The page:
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Posts tagged with "ibooks author"

Apple Announces iTunes U and iBooks Author Will Be Discontinued

iBooks Author will become unavailable soon.

iBooks Author will become unavailable soon.

Today through two new support pages that have been posted on Apple’s website, the company announced that iTunes U will be discontinued at the end of 2021 and iBooks Author will become unavailable much sooner: on July 1, 2020.

While both announcements are noteworthy since they concern software with long histories, signs of these moves have been visible for years. iTunes U has received minimal investment of late as Apple has redirected resources to its Classroom and Schoolwork platforms. iBooks Author, similarly, has grown stagnant as many of its features have made their way into recent Pages updates.

Apple is recommending that publishers of public iTunes U content move their content over to Apple Podcasts or Apple Books, as appropriate. Private content, on the other hand, is better suited for moving to Schoolwork.

iBooks Author won’t receive any more updates and will become unavailable for download altogether as of July 1. Anyone who already owns the app will be able to continue using it, but Apple encourages everyone to move book creation to Pages. According to the company:

If you have iBooks Author books you’d like to import into Pages, a book import feature is coming to Pages soon. It will allow you to open and edit iBooks Author files (.iba) in Pages.

Hopefully this forthcoming update will also bring Pages’ book creation tools closer to feature parity with what currently exists in iBooks Author, but it’s possible that may not happen for some time.

With WWDC 2020 drawing ever closer, Apple is clearly trying to get any pre-announcements out of the way so the big show can focus on the future rather than the past. In this context, we may see more app- or developer-related announcements over the next couple of weeks.


Pages Is No iBooks Author Replacement

Stephen Hackett took the updated Pages for a spin and compared its digital book creation features to the existing iBooks Author app for Mac. As it turns out, the new functionality isn’t a replacement for what iBooks Author can do:

It cannot open my iBooks Author file for my book on the iMac G3 and history of Mac OS X. I’m not super surprised by that, but as the future of iBooks Author is unknown, I’d like a way to know I can edit this file using Pages in the future.

The options when creating a book in Pages are currently more limited than what is available in iBooks Author. There are fewer templates available, and the hierarchy of chapters and sections are nowhere to be found. iBooks Author includes tools for a Table of Contents and Glossary, and these are missing from Pages as well.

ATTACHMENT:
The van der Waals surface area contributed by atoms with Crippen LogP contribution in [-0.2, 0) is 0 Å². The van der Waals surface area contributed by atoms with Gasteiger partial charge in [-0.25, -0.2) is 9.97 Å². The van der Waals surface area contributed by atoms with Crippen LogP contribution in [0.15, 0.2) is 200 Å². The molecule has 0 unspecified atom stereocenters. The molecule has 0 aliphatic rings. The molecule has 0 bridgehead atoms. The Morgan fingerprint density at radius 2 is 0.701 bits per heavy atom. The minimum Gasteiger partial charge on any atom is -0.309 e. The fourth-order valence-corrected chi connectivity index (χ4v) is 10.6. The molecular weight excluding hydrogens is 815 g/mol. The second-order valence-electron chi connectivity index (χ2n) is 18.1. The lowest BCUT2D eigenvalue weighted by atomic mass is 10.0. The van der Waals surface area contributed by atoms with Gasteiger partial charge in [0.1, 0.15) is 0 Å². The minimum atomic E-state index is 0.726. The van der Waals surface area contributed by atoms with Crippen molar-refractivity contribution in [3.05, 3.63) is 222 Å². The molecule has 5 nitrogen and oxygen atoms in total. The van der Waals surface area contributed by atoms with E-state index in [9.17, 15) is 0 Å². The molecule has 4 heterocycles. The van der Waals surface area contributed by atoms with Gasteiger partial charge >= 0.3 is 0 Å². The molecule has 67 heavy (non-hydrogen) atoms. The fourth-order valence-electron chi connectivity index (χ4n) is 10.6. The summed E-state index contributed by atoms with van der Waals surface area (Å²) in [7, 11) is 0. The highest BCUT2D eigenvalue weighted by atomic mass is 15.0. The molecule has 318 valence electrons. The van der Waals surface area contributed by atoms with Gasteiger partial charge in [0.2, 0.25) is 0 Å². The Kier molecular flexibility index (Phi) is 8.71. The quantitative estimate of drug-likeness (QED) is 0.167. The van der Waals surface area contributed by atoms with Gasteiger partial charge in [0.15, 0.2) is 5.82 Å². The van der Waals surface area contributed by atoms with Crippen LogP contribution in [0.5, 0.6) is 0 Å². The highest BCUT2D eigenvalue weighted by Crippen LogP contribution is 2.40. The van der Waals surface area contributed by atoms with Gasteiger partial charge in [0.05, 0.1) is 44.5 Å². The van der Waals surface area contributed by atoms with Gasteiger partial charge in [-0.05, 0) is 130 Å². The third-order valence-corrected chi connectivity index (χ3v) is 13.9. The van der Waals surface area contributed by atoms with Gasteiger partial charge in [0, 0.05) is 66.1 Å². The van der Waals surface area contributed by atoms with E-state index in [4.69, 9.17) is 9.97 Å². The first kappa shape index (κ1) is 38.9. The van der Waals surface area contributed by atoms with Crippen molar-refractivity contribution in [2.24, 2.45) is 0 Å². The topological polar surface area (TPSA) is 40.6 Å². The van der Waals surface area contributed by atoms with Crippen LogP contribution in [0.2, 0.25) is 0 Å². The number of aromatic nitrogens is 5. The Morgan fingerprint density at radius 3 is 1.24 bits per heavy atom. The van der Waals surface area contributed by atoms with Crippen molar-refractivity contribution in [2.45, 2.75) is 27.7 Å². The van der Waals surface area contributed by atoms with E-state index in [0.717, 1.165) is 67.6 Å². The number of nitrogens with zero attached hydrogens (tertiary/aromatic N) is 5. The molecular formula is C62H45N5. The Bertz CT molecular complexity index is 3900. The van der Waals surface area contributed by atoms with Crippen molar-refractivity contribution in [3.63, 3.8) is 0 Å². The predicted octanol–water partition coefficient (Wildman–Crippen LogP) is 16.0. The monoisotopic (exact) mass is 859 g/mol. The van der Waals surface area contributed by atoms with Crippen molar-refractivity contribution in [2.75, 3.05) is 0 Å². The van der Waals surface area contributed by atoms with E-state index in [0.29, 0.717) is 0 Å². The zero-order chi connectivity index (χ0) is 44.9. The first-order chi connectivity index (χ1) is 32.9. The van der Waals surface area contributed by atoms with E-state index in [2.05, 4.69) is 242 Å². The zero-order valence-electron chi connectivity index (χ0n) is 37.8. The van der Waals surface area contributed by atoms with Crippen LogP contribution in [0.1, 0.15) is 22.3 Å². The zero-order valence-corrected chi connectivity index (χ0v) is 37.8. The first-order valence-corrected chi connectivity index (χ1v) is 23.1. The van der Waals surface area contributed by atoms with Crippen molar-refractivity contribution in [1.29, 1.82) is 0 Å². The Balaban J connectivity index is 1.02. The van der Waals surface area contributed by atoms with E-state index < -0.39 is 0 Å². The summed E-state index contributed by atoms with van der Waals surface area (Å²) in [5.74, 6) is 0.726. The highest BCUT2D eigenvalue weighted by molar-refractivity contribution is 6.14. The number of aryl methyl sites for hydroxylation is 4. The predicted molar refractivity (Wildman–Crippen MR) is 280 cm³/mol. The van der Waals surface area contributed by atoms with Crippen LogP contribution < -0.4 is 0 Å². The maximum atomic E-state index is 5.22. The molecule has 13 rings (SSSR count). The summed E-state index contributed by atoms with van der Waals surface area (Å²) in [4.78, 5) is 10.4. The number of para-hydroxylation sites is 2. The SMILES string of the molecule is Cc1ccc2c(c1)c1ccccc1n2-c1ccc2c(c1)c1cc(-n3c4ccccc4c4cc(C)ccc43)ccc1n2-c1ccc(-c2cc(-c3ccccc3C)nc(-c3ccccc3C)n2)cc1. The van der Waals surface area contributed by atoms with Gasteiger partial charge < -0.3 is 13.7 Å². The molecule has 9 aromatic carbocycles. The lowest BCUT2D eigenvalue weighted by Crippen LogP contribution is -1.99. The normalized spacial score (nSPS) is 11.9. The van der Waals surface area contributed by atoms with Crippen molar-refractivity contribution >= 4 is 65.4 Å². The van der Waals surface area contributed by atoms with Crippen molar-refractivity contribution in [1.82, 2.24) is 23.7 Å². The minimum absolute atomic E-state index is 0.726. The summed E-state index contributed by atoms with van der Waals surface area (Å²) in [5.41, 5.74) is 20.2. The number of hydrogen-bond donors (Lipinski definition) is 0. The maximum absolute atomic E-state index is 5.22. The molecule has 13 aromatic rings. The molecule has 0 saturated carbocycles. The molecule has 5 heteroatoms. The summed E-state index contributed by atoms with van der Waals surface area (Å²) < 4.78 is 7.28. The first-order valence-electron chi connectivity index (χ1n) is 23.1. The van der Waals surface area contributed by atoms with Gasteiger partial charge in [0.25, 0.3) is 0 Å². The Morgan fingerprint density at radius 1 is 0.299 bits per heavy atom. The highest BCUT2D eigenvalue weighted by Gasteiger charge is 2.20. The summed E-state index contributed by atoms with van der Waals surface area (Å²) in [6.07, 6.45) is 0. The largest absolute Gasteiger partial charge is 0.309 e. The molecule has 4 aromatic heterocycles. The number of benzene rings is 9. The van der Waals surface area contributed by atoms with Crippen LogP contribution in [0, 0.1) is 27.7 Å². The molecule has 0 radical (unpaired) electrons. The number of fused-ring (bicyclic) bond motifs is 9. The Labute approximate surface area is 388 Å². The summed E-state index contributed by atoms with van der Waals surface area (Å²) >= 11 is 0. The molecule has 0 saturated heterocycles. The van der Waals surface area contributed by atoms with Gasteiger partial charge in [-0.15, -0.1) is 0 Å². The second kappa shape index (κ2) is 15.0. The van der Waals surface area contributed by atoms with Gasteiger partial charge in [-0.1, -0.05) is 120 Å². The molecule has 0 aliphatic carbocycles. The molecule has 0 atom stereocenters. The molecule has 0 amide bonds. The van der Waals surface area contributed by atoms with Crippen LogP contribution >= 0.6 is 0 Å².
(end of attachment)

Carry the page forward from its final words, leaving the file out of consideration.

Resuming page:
Pages also lacks iBooks Author’s widgets. These can be used to add Keynote files, pop overs, review questions, videos and even HTML content to books. This is a pretty big oversight, as these tools can add real interactivity to a book.

iMore’s Serenity Caldwell has also clarified with Apple that the eBook creation feature in Pages is not a replacement for iBooks Author, which is still “continuing development” – whatever that means, given its erratic update schedule and lack of an iPad version.

I was hoping to be able to create rich, interactive iBooks using Pages for iPad, but unfortunately this isn’t possible with today’s update. Still, I’m going to experiment with the feature to generate EPUBs for my longform reviews directly from iOS.

See also: AppleScript support for eBook creation in Pages for Mac.

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Apple And Indie Publishers

David Sparks:

When I first started writing Paperless, the iBooks store did not exist. There were no snazzy tools for me to incorporate rich-media with text and I was facing up to the fact that I was going to have to Frankenstein ePub and PDF to get what a wanted, a book that not only told you how but also showed you how. I spent weeks researching and testing and still didn’t have it nailed down. Then Apple announced iBooks Author and the iBooks store and I immediately abandoned all prior efforts and jumped to the new platform. iBooks Author gives me exactly what I need to publish the books I want to make.

I didn’t stress this enough when I launched my first book on the iBooks Store: iBooks Author has its quirks, but the fact that a guy like me can put together an interactive book and sell it in over 50 countries with no additional fees is pretty amazing.

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Introducing “Writing On The iPad: Text Automation with Editorial”

Short version

My first book is now available on the iBookstore. It’s an extended edition of my Editorial review that comes with:

  • Completely reformatted layout and design with Retina screenshots, annotated videos, interactive graphics, and more
  • 20 exclusive new workflows
  • 5 new videos
  • 10,000 additional words
  • A photo of yours truly in the Introduction

You can read the book on your iPad, and it’s $2.99 for a limited time.

Get it here.

Longer version (based on the book’s Preface)

Editorial is a text editor for the iPad that supports Markdown, syncs documents with Dropbox, comes with a snippet system to speed up typing, and – a feature that truly makes it stand out from similar apps – is powered by workflows and scripts to automate writing, editing, and publishing. Editorial is developed by Ole Zorn, an independent software developer based in Germany. Editorial was released on August 15th, 2013; prior to the public release, I had been testing the app since late November 2012.

“Writing On The iPad: Text Automation with Editorial” contains my review of Editorial with an in-depth explanation and critique of the app’s numerous features and workflow tools. My goal with this book is to provide a convenient, portable resource to learn more about Editorial, how the app changed the way I work on iOS, and how, through Editorial’s automation, scripts, and workflows, it’s possible to turn an iPad into a powerful tool for writers.